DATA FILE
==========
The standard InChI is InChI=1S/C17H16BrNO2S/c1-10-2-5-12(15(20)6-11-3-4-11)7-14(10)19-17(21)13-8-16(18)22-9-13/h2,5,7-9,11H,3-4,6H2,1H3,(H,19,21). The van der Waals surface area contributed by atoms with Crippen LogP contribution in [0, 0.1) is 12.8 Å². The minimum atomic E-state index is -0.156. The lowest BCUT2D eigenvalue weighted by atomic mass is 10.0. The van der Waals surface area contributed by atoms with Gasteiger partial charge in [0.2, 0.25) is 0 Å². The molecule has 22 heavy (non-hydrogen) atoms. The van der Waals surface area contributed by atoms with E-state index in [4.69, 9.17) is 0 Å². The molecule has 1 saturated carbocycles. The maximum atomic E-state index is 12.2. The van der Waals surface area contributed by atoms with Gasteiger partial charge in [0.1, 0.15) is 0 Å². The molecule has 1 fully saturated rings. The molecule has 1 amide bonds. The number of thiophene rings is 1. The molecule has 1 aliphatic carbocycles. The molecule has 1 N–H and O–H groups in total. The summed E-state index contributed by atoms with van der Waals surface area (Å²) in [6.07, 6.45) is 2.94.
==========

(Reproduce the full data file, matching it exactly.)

The standard InChI is InChI=1S/C17H16BrNO2S/c1-10-2-5-12(15(20)6-11-3-4-11)7-14(10)19-17(21)13-8-16(18)22-9-13/h2,5,7-9,11H,3-4,6H2,1H3,(H,19,21). The van der Waals surface area contributed by atoms with Crippen LogP contribution in [0, 0.1) is 12.8 Å². The minimum atomic E-state index is -0.156. The lowest BCUT2D eigenvalue weighted by atomic mass is 10.0. The van der Waals surface area contributed by atoms with Gasteiger partial charge in [0.2, 0.25) is 0 Å². The molecule has 22 heavy (non-hydrogen) atoms. The van der Waals surface area contributed by atoms with E-state index in [4.69, 9.17) is 0 Å². The molecule has 1 saturated carbocycles. The maximum atomic E-state index is 12.2. The van der Waals surface area contributed by atoms with Gasteiger partial charge in [0.1, 0.15) is 0 Å². The molecule has 1 fully saturated rings. The molecule has 1 amide bonds. The number of thiophene rings is 1. The molecule has 1 aliphatic carbocycles. The molecule has 1 N–H and O–H groups in total. The summed E-state index contributed by atoms with van der Waals surface area (Å²) in [6.07, 6.45) is 2.94.